will check for the presence of the bacteria in your body.
A blood test can reveal if you have
septicemic plague. To check for bubonic plague, your doctor will use a needle
to take a sample of the fluid in your swollen lymph nodes. To check for pneumonic
plague, fluid will be extracted from your airways by a tube that is inserted
down your nose or mouth and down your throat. This is called an endoscopy.
The samples will be sent to a laboratory for
analysis. Preliminary results may be ready in just two hours, but confirmatory
testing takes 24 to 48 hours. Often, if the plague is suspected, your doctor
will begin treatment with antibiotics before the diagnosis is confirmed. This
is because the plague progresses rapidly and being treated early can make a big
difference in your recovery.
Treatment for the Plague
The plague is a life-threatening condition
that requires urgent care. If caught and treated early, it is a treatable
disease using antibiotics that are commonly available.
With no treatment, bubonic plague can
multiply in the bloodstream, causing septicemic plague, or in the lungs,
causing pneumonic plague. Death can occur within 24 hours after the appearance
of the first symptom.
Treatment usually involves strong and effective
antibiotics, intravenous fluids, oxygen, and sometimes breathing support.
People with pneumonic plague must be isolated from other patients. Medical
personnel and caregivers must take strict precautions to avoid getting or
Anyone who has come into contact with people
with pneumonic plague should also be monitored and they are usually given
antibiotics as a preventive measure.
Outlook for Plague Patients
Plague can lead to gangrene if blood vessels
in your fingers and toes disrupt blood flow and cause death to tissue. In rare
cases, plague can cause meningitis,
an inflammation of membranes that surround your spinal cord and brain. Getting
treatment as quickly as possible is crucial to stop the plague from becoming
How to Prevent Plague
Keeping the rodent population under control in
your home, workplace, and recreation areas can greatly reduce your risk of
getting the bacteria that causes plague. Keep your home free from stacks of cluttered
firewood or piles of rock, brush, or other debris that could attract rodents.
Protect your pets from fleas using flea
control products. Pets that roam freely outdoors may be more likely to come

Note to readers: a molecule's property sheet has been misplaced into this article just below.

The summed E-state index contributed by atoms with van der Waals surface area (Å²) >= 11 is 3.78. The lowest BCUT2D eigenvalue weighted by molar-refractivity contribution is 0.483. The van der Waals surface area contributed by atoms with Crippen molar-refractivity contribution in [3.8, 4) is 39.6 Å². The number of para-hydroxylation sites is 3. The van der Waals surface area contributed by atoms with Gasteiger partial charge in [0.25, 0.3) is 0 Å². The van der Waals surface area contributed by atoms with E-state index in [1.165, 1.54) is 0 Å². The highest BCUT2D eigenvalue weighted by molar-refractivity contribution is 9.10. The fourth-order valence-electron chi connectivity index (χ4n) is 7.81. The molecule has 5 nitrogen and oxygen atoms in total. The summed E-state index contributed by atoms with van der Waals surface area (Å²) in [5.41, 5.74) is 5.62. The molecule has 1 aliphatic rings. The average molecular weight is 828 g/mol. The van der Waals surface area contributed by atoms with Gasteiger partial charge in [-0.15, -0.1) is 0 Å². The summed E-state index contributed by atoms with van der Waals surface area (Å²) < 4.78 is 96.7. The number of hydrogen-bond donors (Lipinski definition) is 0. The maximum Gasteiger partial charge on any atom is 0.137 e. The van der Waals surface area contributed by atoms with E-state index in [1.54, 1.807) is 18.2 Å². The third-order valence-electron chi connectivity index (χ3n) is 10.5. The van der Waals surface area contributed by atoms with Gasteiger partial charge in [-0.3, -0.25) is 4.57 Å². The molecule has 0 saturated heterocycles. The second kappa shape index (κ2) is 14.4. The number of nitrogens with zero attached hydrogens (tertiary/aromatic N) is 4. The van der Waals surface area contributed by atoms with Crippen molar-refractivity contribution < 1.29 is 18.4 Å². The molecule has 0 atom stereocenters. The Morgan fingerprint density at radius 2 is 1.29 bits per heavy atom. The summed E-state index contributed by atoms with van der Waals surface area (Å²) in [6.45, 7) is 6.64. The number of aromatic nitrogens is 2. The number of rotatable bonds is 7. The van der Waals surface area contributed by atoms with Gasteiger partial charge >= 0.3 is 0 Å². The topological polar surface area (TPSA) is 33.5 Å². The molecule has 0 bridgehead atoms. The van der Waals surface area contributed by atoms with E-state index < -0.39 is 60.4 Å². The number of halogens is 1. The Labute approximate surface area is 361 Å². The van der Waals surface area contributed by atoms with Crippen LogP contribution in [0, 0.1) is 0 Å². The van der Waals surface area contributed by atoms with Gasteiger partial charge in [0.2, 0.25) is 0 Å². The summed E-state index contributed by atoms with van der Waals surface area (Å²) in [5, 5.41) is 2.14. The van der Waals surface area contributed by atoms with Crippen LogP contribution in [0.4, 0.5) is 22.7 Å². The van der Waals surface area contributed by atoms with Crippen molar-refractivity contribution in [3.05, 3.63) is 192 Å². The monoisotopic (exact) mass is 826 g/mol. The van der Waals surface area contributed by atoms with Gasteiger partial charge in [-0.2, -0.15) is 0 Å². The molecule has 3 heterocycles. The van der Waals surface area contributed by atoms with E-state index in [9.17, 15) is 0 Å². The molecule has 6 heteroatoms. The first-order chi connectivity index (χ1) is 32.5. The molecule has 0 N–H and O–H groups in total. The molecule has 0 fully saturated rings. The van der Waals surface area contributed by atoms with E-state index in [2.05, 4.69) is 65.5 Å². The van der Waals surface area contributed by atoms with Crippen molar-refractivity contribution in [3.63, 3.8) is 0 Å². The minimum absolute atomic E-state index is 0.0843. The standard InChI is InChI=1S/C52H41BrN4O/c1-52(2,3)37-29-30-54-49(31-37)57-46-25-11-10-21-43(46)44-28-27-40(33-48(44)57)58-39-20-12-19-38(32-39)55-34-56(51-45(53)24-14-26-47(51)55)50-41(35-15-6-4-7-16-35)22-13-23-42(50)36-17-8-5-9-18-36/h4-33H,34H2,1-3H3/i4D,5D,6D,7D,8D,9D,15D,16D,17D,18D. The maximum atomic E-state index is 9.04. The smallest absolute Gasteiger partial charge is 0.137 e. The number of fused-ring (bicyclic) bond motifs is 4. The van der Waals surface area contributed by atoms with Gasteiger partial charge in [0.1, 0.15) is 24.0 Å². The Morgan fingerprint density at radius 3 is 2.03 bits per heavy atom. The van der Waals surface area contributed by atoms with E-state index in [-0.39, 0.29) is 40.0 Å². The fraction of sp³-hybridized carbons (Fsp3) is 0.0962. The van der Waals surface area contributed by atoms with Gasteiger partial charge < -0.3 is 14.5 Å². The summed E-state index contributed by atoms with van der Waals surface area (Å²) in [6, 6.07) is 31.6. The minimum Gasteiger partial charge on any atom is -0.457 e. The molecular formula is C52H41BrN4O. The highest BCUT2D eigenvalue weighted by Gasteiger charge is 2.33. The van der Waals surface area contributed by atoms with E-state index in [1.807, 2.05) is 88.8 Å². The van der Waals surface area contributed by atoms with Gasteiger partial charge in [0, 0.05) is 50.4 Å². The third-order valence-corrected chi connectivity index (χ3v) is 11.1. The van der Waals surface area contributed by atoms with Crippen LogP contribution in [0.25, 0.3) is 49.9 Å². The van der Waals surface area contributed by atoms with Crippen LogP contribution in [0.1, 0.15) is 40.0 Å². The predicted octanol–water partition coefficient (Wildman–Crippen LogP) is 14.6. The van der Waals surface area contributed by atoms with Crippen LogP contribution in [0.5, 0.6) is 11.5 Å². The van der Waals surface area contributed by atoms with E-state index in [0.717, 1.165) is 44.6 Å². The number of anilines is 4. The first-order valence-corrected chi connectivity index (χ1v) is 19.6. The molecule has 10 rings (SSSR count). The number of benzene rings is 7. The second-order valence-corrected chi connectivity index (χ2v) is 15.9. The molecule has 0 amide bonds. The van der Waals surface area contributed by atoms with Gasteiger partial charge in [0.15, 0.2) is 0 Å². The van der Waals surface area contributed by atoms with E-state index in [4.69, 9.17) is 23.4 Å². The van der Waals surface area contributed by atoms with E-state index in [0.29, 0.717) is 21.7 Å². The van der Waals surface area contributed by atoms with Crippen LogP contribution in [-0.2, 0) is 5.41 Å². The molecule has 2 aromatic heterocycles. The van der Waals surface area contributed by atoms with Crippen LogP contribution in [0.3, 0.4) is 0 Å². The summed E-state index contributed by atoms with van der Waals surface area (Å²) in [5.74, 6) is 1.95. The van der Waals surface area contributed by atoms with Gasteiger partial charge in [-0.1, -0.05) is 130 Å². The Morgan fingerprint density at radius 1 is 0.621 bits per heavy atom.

into contact with plague-infected fleas or animals. If you live in an area
where the plague is known to occur, the CDC recommends not allowing pets that
roam freely outside to sleep in your bed. If your pet becomes sick, seek care
from a veterinarian right away.
Use insect repellent products or natural
insect repellants like citronella when spending time outdoors.
If you have been exposed to fleas during a
plague outbreak, visit your doctor immediately so your concerns can be
There is currently no commercially available
vaccine against plague in the United States.
Plague Around the World
Epidemics of plague killed millions of people
(about one-quarter of the population) in Europe during the Middle Ages. It came
to be known as the "black death."
Today the risk of developing plague is quite
low, with only 1,000 to 2,000 cases reported to the World Health
Organization (WHO) each year. In 2013, there were only 783 cases reported worldwide, with 126
deaths. Outbreaks are generally associated with infested rats and fleas in the
home. Crowded living conditions and bad sanitation also increase the risk of
Today, most human cases of the plague occur
in Africa. The countries in which the plague is most common are Madagascar, the
Democratic Republic of Congo, and Peru.
The plague is rare in the United States, but the
disease is still sometimes found in the rural southwest, and in particular
Arizona, Colorado, and New Mexico. The last epidemic of plague in the United
States occurred in 1924 to 1925, in Los Angeles. There are an average of seven cases reported each year in the United States,
most of which have been in the form of the bubonic plague. There has not been a
case of person-to-person transmission of the plague in the United States since